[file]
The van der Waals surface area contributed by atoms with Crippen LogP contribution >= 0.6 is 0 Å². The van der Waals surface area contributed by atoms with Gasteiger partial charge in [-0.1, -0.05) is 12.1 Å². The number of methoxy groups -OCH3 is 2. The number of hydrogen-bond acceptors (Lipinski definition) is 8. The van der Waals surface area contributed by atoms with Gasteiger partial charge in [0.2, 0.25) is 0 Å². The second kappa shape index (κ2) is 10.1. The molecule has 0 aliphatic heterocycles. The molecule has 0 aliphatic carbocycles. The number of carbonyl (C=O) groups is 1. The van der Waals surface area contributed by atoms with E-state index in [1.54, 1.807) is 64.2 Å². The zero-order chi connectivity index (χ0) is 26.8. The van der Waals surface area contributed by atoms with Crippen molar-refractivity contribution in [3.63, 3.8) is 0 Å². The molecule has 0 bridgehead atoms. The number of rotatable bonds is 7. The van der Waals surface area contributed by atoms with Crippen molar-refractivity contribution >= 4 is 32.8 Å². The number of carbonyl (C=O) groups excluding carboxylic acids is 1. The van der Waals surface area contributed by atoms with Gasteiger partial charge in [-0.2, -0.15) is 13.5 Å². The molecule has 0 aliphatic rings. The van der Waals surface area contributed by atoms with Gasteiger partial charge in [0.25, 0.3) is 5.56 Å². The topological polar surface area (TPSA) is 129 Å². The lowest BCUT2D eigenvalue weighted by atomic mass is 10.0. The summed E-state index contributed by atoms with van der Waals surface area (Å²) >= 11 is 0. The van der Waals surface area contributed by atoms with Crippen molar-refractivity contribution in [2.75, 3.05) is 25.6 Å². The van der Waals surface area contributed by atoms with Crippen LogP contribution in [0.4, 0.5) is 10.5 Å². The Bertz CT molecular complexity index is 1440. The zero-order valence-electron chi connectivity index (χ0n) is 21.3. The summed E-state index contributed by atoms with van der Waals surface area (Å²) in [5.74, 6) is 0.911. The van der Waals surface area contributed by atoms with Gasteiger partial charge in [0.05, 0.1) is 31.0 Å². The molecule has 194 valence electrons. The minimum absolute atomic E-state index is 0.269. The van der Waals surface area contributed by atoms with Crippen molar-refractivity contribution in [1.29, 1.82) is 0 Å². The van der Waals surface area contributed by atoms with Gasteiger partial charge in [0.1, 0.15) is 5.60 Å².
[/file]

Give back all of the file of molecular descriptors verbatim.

The van der Waals surface area contributed by atoms with Crippen LogP contribution >= 0.6 is 0 Å². The van der Waals surface area contributed by atoms with Gasteiger partial charge in [-0.1, -0.05) is 12.1 Å². The number of methoxy groups -OCH3 is 2. The number of hydrogen-bond acceptors (Lipinski definition) is 8. The van der Waals surface area contributed by atoms with Gasteiger partial charge in [0.2, 0.25) is 0 Å². The second kappa shape index (κ2) is 10.1. The molecule has 0 aliphatic heterocycles. The molecule has 0 aliphatic carbocycles. The number of carbonyl (C=O) groups is 1. The van der Waals surface area contributed by atoms with E-state index in [1.54, 1.807) is 64.2 Å². The zero-order chi connectivity index (χ0) is 26.8. The van der Waals surface area contributed by atoms with Crippen molar-refractivity contribution in [3.63, 3.8) is 0 Å². The molecule has 0 bridgehead atoms. The number of rotatable bonds is 7. The van der Waals surface area contributed by atoms with Crippen molar-refractivity contribution >= 4 is 32.8 Å². The number of carbonyl (C=O) groups excluding carboxylic acids is 1. The van der Waals surface area contributed by atoms with Gasteiger partial charge in [-0.2, -0.15) is 13.5 Å². The molecule has 0 aliphatic rings. The van der Waals surface area contributed by atoms with Gasteiger partial charge in [0.25, 0.3) is 5.56 Å². The topological polar surface area (TPSA) is 129 Å². The lowest BCUT2D eigenvalue weighted by atomic mass is 10.0. The summed E-state index contributed by atoms with van der Waals surface area (Å²) >= 11 is 0. The van der Waals surface area contributed by atoms with Crippen molar-refractivity contribution in [2.75, 3.05) is 25.6 Å². The van der Waals surface area contributed by atoms with Crippen LogP contribution in [0.4, 0.5) is 10.5 Å². The Bertz CT molecular complexity index is 1440. The zero-order valence-electron chi connectivity index (χ0n) is 21.3. The summed E-state index contributed by atoms with van der Waals surface area (Å²) in [5.74, 6) is 0.911. The van der Waals surface area contributed by atoms with Gasteiger partial charge in [0.05, 0.1) is 31.0 Å². The molecule has 194 valence electrons. The minimum absolute atomic E-state index is 0.269. The van der Waals surface area contributed by atoms with Crippen molar-refractivity contribution in [1.29, 1.82) is 0 Å². The van der Waals surface area contributed by atoms with Gasteiger partial charge in [0.1, 0.15) is 5.60 Å².